In this world of propaganda and manipulation, truth nonetheless emerges. Pushed to the point of conflict, the Catalan cause has continued to demonstrate the urgency of principles of wider importance: democracy and the rights to self-determination and protest. In this aspect of its struggle, the independence movement finds itself less alone within an increasingly authoritarian Spanish state, supported by democrats across the state, and independentists in other regions.
Owing both to the failure and the deceptions of its leaders in 2017, parts of the independence movement are becoming more autonomous. This week the movement has been coordinated via networked vanguards – such as the founders of the Tsunami Democràtic app – and many of its actions have been denounced by the official leadership. Even if the independence question has largely served to sideline the social question, block left unity, and cast the climate struggle into the shadows, the independence movement has nonetheless transformed Catalonia – yet again – into a laboratory of struggle.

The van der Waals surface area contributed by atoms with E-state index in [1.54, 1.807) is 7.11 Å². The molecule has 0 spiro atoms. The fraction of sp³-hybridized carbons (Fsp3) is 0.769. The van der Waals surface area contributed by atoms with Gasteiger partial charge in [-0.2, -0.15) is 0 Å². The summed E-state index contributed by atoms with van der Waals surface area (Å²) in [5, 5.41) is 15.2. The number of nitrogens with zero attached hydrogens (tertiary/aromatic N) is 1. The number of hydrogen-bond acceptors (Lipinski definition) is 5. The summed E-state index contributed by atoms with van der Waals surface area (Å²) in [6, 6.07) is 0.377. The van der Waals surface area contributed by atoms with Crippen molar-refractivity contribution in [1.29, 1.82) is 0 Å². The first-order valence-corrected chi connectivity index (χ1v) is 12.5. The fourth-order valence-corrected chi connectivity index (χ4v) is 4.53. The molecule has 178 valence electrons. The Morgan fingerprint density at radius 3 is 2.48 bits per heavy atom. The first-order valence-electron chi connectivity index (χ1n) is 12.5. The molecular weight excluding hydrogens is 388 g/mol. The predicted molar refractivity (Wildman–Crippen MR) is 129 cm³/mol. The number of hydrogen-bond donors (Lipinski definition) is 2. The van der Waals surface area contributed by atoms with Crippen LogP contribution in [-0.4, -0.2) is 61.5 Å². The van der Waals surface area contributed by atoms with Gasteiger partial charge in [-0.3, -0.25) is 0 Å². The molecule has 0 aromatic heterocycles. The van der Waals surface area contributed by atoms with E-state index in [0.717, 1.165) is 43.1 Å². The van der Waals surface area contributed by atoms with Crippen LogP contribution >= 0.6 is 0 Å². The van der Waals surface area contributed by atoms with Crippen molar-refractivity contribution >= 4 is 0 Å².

Catalonia in the global cycle of struggle.
Last week culminated with the so-called general strike on Friday 18 October. Called by two smaller independentist unions and ignored by all major unions, it was a symbol of the independence movement’s relatively weak roots in the labour movement and working class. Given those limitations, its achievements were impressive: a near closure of the education and transport sectors, many workplaces closed due to lack of public transport, a lockout of a large number of businesses, and electricity consumption down by 11%. Indeed, many of the riots over the last week would perhaps be better described as attempts to defend barricades and other blockades against the police.